I'm trying to calculate the entanglement entropy in CFT2/AdS3 in the thermal case for a finite interval (-a,a). I'm reading the paper of Takayanagi and Rangamani (2016): https://arxiv.org/abs/1609.01287 (page 68) but they don't have the explicit calculation. The result for this case has to be:

\begin{equation}S_{A}= \frac{c}{3}log\left(\frac{\beta}{\pi\epsilon}\sinh\left(\frac{2\pi a}{\beta}\right)\right). \end{equation}

where $\epsilon$ is a cutoff.

My problem is that I have those 2 equations:

The metric of BTZ BH: \begin{equation} ds^{2}=-\frac{(r^{2}-r_{+}^{2})}{l^{2}_{AdS}}dt^{2}+ \frac{dr^{2}}{(r^{2}-r_{+}^{2})}+ \frac{r^{2}}{l^{2}_{AdS}}dx^{2} \end{equation}

and from geodesics equations: \begin{equation} \frac{dr}{dx}= \frac{r}{l^{2}_{AdS}}\sqrt{(r^{2}-r_{+}^{2})\left(\frac{r^{2}}{r^{2}_{\ast}}-1\right)}. \end{equation}

I've tried the same procedure that I used with the normal case (without temperature): \begin{align} \textrm{Length}& =\int \textrm{d}x\sqrt{r^{2}+r^{2}\left(r^{2}-r_{+}^{2}\right)\left(\frac{r^{2}}{r_{\ast}^{2}}-1\right) \frac{1}{r^{2}-r_{+}^{2}}}= \int\textrm{d}x\sqrt{r^{2}+\frac{r^{2}r^{2}}{r_{\ast}^{2}}-r^{2}}\\ &= \int \textrm{d}x\frac{r^{2}}{r_{\ast}}=\int_{r_{\ast}}^{\infty} \frac{\textrm{d}r}{r}\frac{1}{\sqrt{(r^{2}-r_{+}^{2})\left(\frac{r^{2}}{r_{\ast}^{2}}-1\right)}}\frac{r^{2}}{r^{\ast}}= 2\ln\left( \sqrt{r^{2}-r_{+}^{2}}+\sqrt{r^{2}-r_{\ast}^{2}}\right)\Bigg|_{r_{\ast}}^{\infty} \end{align}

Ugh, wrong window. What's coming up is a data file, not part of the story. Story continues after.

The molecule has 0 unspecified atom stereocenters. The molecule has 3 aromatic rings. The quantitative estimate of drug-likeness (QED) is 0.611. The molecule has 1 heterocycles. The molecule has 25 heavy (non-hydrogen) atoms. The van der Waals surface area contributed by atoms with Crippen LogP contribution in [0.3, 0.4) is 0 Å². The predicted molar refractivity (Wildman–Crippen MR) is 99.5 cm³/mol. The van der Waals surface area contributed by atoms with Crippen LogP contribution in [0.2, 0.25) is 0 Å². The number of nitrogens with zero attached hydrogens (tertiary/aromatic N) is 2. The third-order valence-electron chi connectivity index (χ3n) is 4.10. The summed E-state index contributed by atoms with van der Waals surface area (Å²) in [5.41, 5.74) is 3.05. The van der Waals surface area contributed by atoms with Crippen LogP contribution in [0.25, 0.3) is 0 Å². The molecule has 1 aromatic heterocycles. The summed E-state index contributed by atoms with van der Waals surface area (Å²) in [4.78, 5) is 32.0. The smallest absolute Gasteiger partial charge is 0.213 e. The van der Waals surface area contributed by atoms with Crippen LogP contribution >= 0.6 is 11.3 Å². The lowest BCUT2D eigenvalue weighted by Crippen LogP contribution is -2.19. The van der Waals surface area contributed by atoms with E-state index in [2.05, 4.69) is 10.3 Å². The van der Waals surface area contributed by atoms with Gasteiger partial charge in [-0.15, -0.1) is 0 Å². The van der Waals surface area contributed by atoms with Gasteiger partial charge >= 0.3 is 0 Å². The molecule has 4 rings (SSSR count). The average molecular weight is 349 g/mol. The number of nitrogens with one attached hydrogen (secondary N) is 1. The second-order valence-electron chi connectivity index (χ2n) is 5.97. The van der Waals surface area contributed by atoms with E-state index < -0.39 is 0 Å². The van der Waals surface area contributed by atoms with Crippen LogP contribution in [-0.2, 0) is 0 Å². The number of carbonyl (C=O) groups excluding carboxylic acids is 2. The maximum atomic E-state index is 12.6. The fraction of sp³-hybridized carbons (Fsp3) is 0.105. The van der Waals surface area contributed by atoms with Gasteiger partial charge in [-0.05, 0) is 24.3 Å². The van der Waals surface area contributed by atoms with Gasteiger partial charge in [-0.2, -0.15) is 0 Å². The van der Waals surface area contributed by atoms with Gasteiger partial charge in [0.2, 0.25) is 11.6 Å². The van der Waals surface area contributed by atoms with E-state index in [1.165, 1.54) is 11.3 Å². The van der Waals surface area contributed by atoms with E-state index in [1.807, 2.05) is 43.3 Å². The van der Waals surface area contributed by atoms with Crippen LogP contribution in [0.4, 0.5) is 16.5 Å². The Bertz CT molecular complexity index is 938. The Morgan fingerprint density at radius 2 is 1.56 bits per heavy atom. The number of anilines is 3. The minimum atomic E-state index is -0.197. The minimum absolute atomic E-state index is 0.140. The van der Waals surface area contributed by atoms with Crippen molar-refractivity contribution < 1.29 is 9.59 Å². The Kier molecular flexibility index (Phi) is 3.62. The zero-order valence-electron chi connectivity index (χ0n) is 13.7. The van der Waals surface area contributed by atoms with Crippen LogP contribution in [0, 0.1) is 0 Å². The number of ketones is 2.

Now I don't know how to get the result that they obtained... because I don't know how to continue. The only thing they especified in their article is that

\begin{equation} r_{\ast}=r_{+}\textrm{coth}\left(ar_{+}\right). \end{equation}


1 Answer 1


First, introduce a UV cutoff $r_b\equiv (1/\epsilon)\to\infty$. Then perform the length integral on $[r_*,r_b]$ which you'll get a linear combination of natural logarithms in terms of $r_+, r_*$ and $r_b$ (let's denote the result by $\mathcal{L}\,$). Now by integrating the following equation $$\frac{dr}{dx}= r\,\sqrt{(r^{2}-r_{+}^{2})\left(\frac{r^{2}}{r^{2}_{\ast}}-1\right)}$$ on the half interval for $x$, you'll get an expression for $r_*$ in terms of $a$, $r_+$ and $r_b\,$ and you can approximate it in the limit $r_b\to \infty$ which will give you $$r_*=r_+\coth\,(a\, r_+)$$ Substituting this result in $\mathcal{L}$ and again approximating the obtained result in $r_b\to \infty$ limit yields $$2\ln\,\left(\frac{2\,r_b}{r_+}\,\sinh(a\,r_+) \right)$$ Finally, by substituting $r_b=1/\epsilon\,$, $r_+=2\pi/\beta\,$ and $c=\frac{3}{2G_N}$ together with $S=\frac{\mathcal{L}}{4G_N}\,$, you'll will get the desired result. Please note that for convenience, I set the $\small AdS$ radius to unity. I hope this helps you.

  • $\begingroup$ I'm really grateful with your answer GMNafisi. I was about 2 months to solve this calculus because I didnt know what to do with the coth. I did the whole calculus and I got the result, but I had a bit problem with the factor of 2 that you put inside the ln. $2r_{b}$. Where does this 2 appear? Thank you for all your help ;)! It's my first time in this forum, if I can rate you possitively please, tell me how. $\endgroup$ Aug 22, 2019 at 23:17
  • $\begingroup$ You're welcome! The factor 2 inside $\log$ comes after when you substitute $r_*$ in $\mathcal{L}$ and series expand it around $r_b\to \infty$ up to $\mathcal{O}(r_b)$ (I did the whole thing with Mathematica) which will get you $2\ln(r_b)+\ln\left(4\sinh(a\,r_+)^2/r_+^2 \right)\,$. Now you can use $\log(x^d)=d\,\log(x)$ property and get the result. Btw, I'm a new guy as well, but I think clicking the upper triangle icon would be nice :) $\endgroup$
    – GMNafisi
    Aug 23, 2019 at 13:30
  • $\begingroup$ @GMNafisi I have spent about 3 weeks to perform this derivation, thank you so much! $\endgroup$ Apr 18, 2021 at 13:21
  • $\begingroup$ @ArtemAlexandrov Glad to be of help! $\endgroup$
    – GMNafisi
    Apr 19, 2021 at 16:53

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